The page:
Richard Gibson (painter)
A portrait of Gibson with a classical bust, painted by Peter Lely
|Died||July 23, 1690|
Richard Gibson (1615-1690), known as "Dwarf Gibson", was a painter of portrait miniatures and a court dwarf in England during the reigns of Charles I, Oliver Cromwell, Charles II and William and Mary.
His early life is undocumented, but he is said to have been a page in the service of a lady in Mortlake, who recognised his artistic talent. She supported him to study art under Francis Cleyn, director of design at the Mortlake Tapestry Works. In the 1630s, Gibson was working for Philip Herbert, 4th Earl of Pembroke, who was the Lord Chamberlain. He is referred to as "little Dick, my lord Chamberlain's page" in notebooks recording a number of copies he made of existing paintings in royal and aristocratic collections. At the same time he was producing original portrait paintings for aristocratic clients. Herbert was his most important early patron, and may have introduced him to Peter Lely, with whom Gibson would enjoy a close and productive relationship. Lely painted several portraits of Gibson.
Gibson was appointed "Page of the Back Stairs" under Charles I. During the English Civil War Gibson stayed in London with Pembroke, and thus became associated with the Parliamentary faction. By the 1650s Gibson appears to have been closely linked to Charles Dormer, 2nd Earl of Carnarvon, grandson of the Earl of Pembroke. During Cromwell's regime he remained active as a painter at the Protector's court. However, Gibson's patrons in the 1650s are typically Royalists, but generally of the faction that had been supporters of parliament early in the war.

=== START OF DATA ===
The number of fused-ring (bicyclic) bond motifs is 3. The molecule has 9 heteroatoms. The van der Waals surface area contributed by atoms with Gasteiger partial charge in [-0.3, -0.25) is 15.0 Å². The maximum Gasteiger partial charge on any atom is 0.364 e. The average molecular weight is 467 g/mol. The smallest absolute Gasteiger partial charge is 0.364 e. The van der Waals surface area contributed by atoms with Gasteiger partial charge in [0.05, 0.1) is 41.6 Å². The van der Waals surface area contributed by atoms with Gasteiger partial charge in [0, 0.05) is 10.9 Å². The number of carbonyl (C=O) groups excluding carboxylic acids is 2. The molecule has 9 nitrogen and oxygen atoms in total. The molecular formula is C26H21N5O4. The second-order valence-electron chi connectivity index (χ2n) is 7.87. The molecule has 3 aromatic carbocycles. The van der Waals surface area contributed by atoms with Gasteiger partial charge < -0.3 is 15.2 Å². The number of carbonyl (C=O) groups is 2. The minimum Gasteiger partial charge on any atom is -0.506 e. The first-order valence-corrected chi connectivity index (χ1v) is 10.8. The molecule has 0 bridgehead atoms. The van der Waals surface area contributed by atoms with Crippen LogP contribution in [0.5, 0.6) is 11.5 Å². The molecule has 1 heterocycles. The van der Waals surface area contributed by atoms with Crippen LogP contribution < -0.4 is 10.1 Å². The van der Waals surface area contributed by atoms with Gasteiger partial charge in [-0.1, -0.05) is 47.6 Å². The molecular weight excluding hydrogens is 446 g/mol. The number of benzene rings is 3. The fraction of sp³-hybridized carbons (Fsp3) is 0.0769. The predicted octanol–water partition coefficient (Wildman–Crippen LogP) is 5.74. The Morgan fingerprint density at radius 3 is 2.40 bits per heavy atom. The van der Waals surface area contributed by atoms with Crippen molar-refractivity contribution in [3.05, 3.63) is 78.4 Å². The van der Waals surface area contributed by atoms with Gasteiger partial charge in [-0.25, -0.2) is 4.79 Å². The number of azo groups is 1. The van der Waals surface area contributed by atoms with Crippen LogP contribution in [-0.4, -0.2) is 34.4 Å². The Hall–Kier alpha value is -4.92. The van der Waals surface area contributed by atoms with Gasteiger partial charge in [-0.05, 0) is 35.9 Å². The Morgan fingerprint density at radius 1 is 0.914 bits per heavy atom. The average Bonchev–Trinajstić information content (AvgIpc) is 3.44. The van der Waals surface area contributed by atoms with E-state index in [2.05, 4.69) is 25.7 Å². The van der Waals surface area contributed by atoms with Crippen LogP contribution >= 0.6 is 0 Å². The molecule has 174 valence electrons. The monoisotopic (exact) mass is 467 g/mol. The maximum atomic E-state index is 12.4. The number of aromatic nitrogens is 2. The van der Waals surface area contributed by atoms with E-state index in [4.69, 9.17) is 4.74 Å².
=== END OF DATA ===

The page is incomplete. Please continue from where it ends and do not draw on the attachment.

His association with Cromwell did not affect his career under Charles II. Gibson was employed as drawing-master to Princess Mary and Princess Anne, the daughters of Charles' brother James (later King James II). He went with Mary to the Netherlands for her marriage to William of Orange in 1677. He came back to England in 1688 when William and Mary became monarchs after the overthrow of James II.
Gibson married Anne Shepherd, who was known as the "queen's dwarf", as she was in the service of Queen Henrietta Maria. The couple were both said to be 3 ft 10 inches tall. The wedding was held at court, and the bride was given away by King Charles I. The event was the occasion of a poem by Edmund Waller, in which the pair are described as literally made for each other ("Design or chance make others wive, / But nature did this match contrive").
The couple had nine children, of whom three became successful painters. The best known of these was Gibson's daughter Susan, who also worked as a miniature painter, using her married name of Susan Penelope Rosse. All the Gibson children were of normal size.